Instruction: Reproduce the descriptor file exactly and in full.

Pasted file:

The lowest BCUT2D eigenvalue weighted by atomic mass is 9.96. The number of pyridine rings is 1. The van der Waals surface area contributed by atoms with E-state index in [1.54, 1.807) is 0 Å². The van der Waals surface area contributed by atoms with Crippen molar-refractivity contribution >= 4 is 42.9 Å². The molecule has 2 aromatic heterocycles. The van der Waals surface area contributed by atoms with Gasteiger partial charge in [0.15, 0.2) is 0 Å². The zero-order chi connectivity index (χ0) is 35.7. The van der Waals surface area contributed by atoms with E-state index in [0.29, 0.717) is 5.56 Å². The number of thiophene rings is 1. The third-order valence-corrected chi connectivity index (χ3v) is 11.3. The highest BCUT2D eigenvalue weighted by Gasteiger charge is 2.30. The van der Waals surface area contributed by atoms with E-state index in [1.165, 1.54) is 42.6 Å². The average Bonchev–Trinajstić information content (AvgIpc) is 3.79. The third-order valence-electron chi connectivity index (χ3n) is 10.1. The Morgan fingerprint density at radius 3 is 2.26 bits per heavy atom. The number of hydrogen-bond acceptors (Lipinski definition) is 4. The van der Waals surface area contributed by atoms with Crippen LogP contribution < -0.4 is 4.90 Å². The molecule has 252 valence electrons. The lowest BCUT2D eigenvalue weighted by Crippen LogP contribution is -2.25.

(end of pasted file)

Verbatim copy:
The lowest BCUT2D eigenvalue weighted by atomic mass is 9.96. The number of pyridine rings is 1. The van der Waals surface area contributed by atoms with E-state index in [1.54, 1.807) is 0 Å². The van der Waals surface area contributed by atoms with Crippen molar-refractivity contribution >= 4 is 42.9 Å². The molecule has 2 aromatic heterocycles. The van der Waals surface area contributed by atoms with Gasteiger partial charge in [0.15, 0.2) is 0 Å². The zero-order chi connectivity index (χ0) is 35.7. The van der Waals surface area contributed by atoms with E-state index in [0.29, 0.717) is 5.56 Å². The number of thiophene rings is 1. The third-order valence-corrected chi connectivity index (χ3v) is 11.3. The highest BCUT2D eigenvalue weighted by Gasteiger charge is 2.30. The van der Waals surface area contributed by atoms with E-state index in [1.165, 1.54) is 42.6 Å². The average Bonchev–Trinajstić information content (AvgIpc) is 3.79. The third-order valence-electron chi connectivity index (χ3n) is 10.1. The Morgan fingerprint density at radius 3 is 2.26 bits per heavy atom. The number of hydrogen-bond acceptors (Lipinski definition) is 4. The van der Waals surface area contributed by atoms with Crippen LogP contribution < -0.4 is 4.90 Å². The molecule has 252 valence electrons. The lowest BCUT2D eigenvalue weighted by Crippen LogP contribution is -2.25.